Beyond individual shippers or supply chains, optimization across the logistics system makes better use of transport assets across a country’s distribution network, or back and forth along a trade lane. On a global scale, the containerization of US agricultural exports addressed the asymmetry of cargo flows between the US and China. Digital freight booking platforms, like Cargo X in Brazil, can drastically improve asset utilization, reducing trips, kilometres, costs and emissions. In the US, when Ocean Spray and Tropicana, two fruit juice competitors, collaborated to enable sharing of empty refrigerated rail boxcars, both parties reduced transport costs, and Ocean Spray’s emissions were reduced by one-third.
The barrier isn’t tech. It’s mindset. How do we shift it?
Logistics is full of myriad actors with high levels of interdependence and competing interests, and this drives down costs. Fierce competition leads to such low prices in road freight that often it is cheaper to send a dedicated truck less than half full than it is to use a small freight carrier. From this baseline, how can industry players work together – in ways that preserve competition – for incremental environmental gains?
First, emissions should be a measured key performance indicator against which supply chain performance is evaluated. For example, some shippers have instituted an internal carbon price. Other sustainability performance rankings can help, both internally and for third-party service providers, but we must be careful to avoid the proliferation of varying questionnaires, and include incentives to improve environmental performance. Immediate exclusion of carriers that can’t meet high environmental standards won’t shift behaviour, and may bankrupt smaller players.
Second, we need to amplify the message about the business case. Logistics services providers can use their visibility across supply chains to identify collaboration opportunities and estimate cost and emissions savings, so shippers can visualize lost value. We all must be retrained and our data systems redesigned to actively look for these opportunities. When collaboration is successful, we need to transparently communicate these stories to clarify what’s possible and set higher environmental aspirations.
Reducing avoidable emissions alone won’t get us to zero. But this approach is open to everyone everywhere, starting now, and it can save fossil fuels in the present, and open the door to zero-carbon fuels in the future.
Company helps small businesses in MENA build online stores in minutes
From left to right: ExpandCart co-founders; Amr Shawqy and Sameh Nabil
KUWAIT – DEC.28, 2019 – Agility Ventures, the venture capital arm of global logistics company Agility, announced that it has invested in ExpandCart, a Cairo-based e-commerce enabler that allows entrepreneurs and small businesses to build online stores quickly and without any technical expertise.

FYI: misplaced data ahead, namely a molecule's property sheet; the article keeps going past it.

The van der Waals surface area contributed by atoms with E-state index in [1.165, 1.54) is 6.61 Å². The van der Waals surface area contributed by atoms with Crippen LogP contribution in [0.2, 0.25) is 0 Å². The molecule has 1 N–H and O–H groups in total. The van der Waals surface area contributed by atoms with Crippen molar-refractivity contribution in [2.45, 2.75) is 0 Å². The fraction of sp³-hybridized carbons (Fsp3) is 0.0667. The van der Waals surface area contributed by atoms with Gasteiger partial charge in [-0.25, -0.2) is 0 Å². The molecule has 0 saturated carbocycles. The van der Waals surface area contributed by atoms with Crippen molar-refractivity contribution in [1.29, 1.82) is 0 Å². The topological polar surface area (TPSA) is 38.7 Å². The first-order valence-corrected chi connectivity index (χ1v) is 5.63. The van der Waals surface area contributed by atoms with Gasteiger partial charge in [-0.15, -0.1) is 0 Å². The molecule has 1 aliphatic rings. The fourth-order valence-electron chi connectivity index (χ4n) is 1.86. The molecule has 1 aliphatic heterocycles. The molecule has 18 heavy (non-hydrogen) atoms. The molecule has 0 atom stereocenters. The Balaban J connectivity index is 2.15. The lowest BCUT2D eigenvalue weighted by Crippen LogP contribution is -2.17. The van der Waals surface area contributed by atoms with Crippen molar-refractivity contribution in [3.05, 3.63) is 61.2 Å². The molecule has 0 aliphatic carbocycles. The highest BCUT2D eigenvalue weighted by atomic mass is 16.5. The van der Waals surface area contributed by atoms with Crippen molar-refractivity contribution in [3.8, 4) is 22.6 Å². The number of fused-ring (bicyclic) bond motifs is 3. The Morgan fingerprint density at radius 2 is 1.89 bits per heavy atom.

The investment is part of a funding round closed this year by Agility, Graphene Venture Capital, Betatron, and other angel investors.
ExpandCart provides merchants with mobile-responsive online templates available in Arabic and English, as well as offering marketing, support, and hosting services. Additionally, it allows store owners to integrate with more than 20 payment and shipping options, streamlining the store-building process from start to finish.
Henadi Al-Saleh, Agility Chairperson and leader of Agility’s logistics venture strategy, announced the investment, saying it was part of Agility’s drive to expand its leadership in digital logistics and e-commerce.
“We think the potential of both digital logistics and e-commerce logistics is enormous. But to realize this potential, we also need to support the larger eco-system for digital trade. In other words, we need to go upstream,” Al Saleh said. “Agility is investing more than $100 million in Shipa.com, a digital logistics platform that allows businesses and consumers to manage freight, e-commerce and urban deliveries online. The ExpandCart partnership helps get more businesses trading across borders in the first place.”
More than 10,000 sellers have launched their stores on ExpandCart, allowing the merchants to receive more than 190,000 orders. In addition to store-building tools, ExpandCart offers sellers support for digital marketing, handling and fulfilment, a point-of-sale system, branded native mobile apps, and after-sale service.
Amr Shawqy, ExpandCart CEO and co-founder, said Agility’s investment and logistics expertise will help accelerate the company’s growth.